The Denison City Council will take more time to consider a request to officially name several of the city’s downtown alleyways. The effort to formally name the alleyways corresponds with ongoing plans to improve the streetscape of downtown Denison.
The request was initially included in the city’s consent agenda, which represents routine common items that are acted upon in one motion without individual discussion. However, the item was pulled from the consent agenda during Tuesday’s meeting by members of the council, tabled and sent back to the Main Street Advisory Board for further review.
“I love it, I think the committee did a great job,” Council Member Kris Spiegel said. “The only thing we wanted to do was take one more look at it before it is put in stone and basically capture all the history of the city.”
The request called for the renaming of four alleys to be named after their historical importance to the city. As an example, the alley between Chestnut and Crawford proposed to be named Skiddy Alley and the area between Woodard and Main renamed Depot Alley.
Spiegel said this was his first look at the proposed names, and he was not involved with the process by the Main Street Advisory Board.
Main Street Advisory Donna Dow said she believes the move by the council symbolizes a desire to reevaluate the names that are being used. However, she ultimately believes that the renaming effort will be successful, even with different names than originally proposed.
The advisory board is expected to meet on Jan. 29, with the council expected to reconsider the request on Feb. 18.
“I think we will come up with something they can support by then,” Dow said.
Dow said the effort to rename the alleys comes as one of the early steps in city efforts to revitalize downtown, primarily along Main Street. The plans, dubbed “Designing Downtown Denison,” date back to 2016 and include a multi-million dollar, multi-phase rebuild of Main Street complete with a new streetscape.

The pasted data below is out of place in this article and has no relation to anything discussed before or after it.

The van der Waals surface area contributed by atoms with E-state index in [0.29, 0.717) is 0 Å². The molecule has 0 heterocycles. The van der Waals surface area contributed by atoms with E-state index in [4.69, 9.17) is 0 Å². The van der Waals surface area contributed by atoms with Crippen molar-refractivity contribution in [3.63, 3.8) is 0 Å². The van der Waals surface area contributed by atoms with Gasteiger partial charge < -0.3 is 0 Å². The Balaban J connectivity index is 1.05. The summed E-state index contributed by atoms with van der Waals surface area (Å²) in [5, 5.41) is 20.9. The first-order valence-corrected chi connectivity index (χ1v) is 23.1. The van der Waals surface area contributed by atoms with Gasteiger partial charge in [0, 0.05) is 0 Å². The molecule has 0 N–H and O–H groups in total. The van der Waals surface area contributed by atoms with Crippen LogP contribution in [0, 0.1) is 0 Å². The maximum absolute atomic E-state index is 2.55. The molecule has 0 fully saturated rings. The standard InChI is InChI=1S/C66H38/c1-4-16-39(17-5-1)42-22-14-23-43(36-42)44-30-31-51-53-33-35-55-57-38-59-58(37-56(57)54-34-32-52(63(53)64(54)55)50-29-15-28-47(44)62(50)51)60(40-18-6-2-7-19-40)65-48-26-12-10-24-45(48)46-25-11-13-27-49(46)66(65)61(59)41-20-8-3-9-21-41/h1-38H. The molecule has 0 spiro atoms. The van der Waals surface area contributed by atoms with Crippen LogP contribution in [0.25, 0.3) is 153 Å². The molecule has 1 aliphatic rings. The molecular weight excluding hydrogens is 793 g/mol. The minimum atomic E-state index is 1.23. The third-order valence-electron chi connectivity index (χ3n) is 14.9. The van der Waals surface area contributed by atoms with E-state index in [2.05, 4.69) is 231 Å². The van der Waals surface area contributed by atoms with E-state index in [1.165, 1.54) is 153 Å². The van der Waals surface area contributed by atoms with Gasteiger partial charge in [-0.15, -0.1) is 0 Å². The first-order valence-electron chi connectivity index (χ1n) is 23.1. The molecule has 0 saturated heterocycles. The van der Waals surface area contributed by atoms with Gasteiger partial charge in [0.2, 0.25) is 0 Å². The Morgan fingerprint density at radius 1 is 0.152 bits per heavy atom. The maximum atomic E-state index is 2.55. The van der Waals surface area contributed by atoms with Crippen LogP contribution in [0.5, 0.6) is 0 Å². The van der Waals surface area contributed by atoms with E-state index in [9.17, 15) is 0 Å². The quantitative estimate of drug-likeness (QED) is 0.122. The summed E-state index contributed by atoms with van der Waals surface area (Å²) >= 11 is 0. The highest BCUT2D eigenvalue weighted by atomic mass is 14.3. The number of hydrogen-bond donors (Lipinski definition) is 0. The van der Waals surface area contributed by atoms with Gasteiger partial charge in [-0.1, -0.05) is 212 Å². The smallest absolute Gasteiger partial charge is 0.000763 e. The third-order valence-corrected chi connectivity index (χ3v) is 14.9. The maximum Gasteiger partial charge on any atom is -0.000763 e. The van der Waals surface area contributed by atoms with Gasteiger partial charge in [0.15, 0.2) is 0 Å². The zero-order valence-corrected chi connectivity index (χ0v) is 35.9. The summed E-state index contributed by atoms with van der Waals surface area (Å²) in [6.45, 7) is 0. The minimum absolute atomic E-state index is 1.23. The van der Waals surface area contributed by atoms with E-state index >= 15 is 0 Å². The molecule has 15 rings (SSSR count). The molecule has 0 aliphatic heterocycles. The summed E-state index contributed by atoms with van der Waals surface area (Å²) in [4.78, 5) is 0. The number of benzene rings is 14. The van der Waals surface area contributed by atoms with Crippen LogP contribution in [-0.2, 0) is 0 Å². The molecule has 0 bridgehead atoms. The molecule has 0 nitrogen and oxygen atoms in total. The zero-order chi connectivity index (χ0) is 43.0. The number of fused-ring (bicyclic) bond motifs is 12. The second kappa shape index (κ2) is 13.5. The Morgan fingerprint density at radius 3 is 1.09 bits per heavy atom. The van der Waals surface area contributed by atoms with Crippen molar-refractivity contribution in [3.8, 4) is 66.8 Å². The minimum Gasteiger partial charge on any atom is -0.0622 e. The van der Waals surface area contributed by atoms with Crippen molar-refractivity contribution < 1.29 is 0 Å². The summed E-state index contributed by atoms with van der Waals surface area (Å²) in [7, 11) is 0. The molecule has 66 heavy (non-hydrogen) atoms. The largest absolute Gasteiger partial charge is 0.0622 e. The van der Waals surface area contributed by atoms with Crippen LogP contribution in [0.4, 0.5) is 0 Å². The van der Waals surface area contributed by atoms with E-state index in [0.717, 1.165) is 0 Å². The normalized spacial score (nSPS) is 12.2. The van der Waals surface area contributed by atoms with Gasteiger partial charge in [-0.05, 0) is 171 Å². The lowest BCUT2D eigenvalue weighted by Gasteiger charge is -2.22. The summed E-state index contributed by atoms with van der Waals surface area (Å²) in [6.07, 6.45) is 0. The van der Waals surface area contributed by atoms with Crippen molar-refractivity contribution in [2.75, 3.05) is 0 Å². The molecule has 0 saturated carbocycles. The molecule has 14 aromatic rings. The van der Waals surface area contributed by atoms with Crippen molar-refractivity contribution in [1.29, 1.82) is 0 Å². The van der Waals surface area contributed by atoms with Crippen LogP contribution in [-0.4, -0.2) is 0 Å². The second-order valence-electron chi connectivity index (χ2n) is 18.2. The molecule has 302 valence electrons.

The plans also include work to revitalize the neighboring alleyways to support expected growth and traffic in the area. City Manager Jud Rex said these plans include new lighting, public art and potential rear entrances for main of the downtown businesses.
“The biggest part will be to completely redo and pave the alleyways,” Rex said.
The city hopes that these efforts will increase livability and walkability for downtown while also alleviating some of the negative perceptions of Denison’s alleyways.
Early concept art for the project by the Toole Design Group showed dedicated pedestrian routes through the alleys along with outdoor seating and patio space.
With the expected increase in traffic, Dow said it is important to give these alleys an official name so that people will be able to identify the places for directions and other events.
“We imagine that we could do something like a scavenger hunt and would need a way to direct people to those locations,” Dow said.
Other potential activities in the alley space could include things like block parties and gatherings for local businesses, but Dow said it could be as simple as two neighbors meeting while out for a walk.